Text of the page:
Much attention is being paid today to the political horse race, the polls, and the impending conclusion of the 2012 presidential race. But Election Day, at its most basic roots, is about the voters—and one of the very first voters this morning in Alexandria, Virginia, was our own Ana Betances, the newest member of America’s Voice and a native of the Dominican Republic.
Ana woke up at 6 AM today and braved an hour-long line in the freezing morning to make sure she had time to vote before coming to work. Her mother, back in the Dominican Republic, had woken up even earlier, texting Ana to see if she was excited to vote. It was an important moment for the entire extended family, watching the only US citizen among them vote for the very first time.
For Ana, voting has always been a duty and a responsibility–even when she lived in the Dominican Republic, where voting is rife with fraud. As Ana described voting there, “It’s sad when you see that you voted and it doesn’t count. The person who wins is the person who spends the most money. The Party will give people food and money to vote, and people will sell their ballots.”
“It’s getting worse,” she continued. “It’s depressing.” And the long lines that have plagued swing states like Ohio and Florida this year are a regularity in the Dominican Republic, where voting is very disorganized and you “basically have to spend the whole day” waiting for your turn to cast a ballot. “It’s hell.”
Although she never became disenchanted enough to just stop voting when she lived in the Dominican Republic, she’s glad to have the right to vote here now, where the institutions are different.
“At least here, my vote is going to count,” Ana said. “The decision of the people will be respected, and that’s a good feeling that I never had at home.”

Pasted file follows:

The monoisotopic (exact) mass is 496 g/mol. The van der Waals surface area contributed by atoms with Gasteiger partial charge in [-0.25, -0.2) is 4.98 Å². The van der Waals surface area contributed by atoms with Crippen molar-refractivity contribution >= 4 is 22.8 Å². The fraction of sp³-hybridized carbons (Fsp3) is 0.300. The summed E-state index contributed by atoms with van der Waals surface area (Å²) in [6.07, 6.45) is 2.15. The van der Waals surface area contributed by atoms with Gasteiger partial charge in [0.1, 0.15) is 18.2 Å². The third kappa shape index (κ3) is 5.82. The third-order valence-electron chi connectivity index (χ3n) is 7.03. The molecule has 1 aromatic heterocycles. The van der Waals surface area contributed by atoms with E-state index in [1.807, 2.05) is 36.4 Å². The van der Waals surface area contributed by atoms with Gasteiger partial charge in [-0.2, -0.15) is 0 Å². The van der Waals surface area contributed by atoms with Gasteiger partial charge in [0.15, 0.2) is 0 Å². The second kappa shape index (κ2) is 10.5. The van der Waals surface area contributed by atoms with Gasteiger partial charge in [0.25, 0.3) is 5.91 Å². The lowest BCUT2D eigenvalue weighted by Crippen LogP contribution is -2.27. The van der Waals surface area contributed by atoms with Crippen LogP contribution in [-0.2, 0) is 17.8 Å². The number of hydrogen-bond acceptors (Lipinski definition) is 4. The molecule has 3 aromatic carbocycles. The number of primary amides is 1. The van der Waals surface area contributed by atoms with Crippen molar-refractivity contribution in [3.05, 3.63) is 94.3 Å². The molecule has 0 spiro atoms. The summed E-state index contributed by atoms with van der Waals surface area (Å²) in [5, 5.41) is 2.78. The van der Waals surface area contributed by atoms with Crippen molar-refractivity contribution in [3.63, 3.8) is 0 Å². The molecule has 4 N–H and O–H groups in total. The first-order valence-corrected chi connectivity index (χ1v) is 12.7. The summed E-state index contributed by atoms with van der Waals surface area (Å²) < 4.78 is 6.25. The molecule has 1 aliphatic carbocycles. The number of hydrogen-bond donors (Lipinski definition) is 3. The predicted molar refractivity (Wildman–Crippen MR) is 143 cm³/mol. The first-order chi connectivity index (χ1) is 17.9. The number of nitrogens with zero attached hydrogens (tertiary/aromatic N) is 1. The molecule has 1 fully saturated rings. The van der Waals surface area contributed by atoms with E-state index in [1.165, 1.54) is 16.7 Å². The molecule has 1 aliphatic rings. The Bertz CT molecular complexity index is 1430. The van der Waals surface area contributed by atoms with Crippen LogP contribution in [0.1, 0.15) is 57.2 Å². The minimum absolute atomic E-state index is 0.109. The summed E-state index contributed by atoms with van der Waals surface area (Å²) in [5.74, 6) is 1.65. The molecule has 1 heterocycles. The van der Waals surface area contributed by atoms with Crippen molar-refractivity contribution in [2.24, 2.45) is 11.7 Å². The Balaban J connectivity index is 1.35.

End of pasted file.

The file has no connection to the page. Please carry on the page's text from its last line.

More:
“Though,” she also added, “it’s freezing here. At home, we don’t have a winter.”
Ana first came to the US in 1989 as a high school exchange student in Houston. It was her first time away from the Dominican Republic, and she found American public schools to be very different from her Catholic school at home. She found freedom away from the nuns and priests constantly telling her what to do, found Americans to be very open, and met a range of people from all over the world. She regularly cites that experience as “the year that changed my life for the better—I came back home after that year feeling like I could do anything, because I survived.”
She came back to the US in 2004 with her six-year-old daughter, to marry a US citizen who had worked at the US Embassy in the Dominican Republic and had been transferred back to Washington. She left her entire family back in the DR, but saw her sacrifice as worth it, because she wanted her daughter to have a better life. “The opportunities she has here, she’s not going to have at home, no way.”
Ana became a citizen as soon as she could, in 2009, because she wanted to be more involved. Her only regret was that her citizenship came too late for her to vote in the 2008 election—a missed opportunity that she is rectifying this year.
The Dominican Republic held elections this year in May, and the Dominican Liberation Party won itself yet another term—“four more years of the same crap,” according to Ana. But now she is a US voter, who’s looking forward to voting more in the future and being even more involved.
“I feel like I have a voice here,” she said. “Back home, I know I don’t.”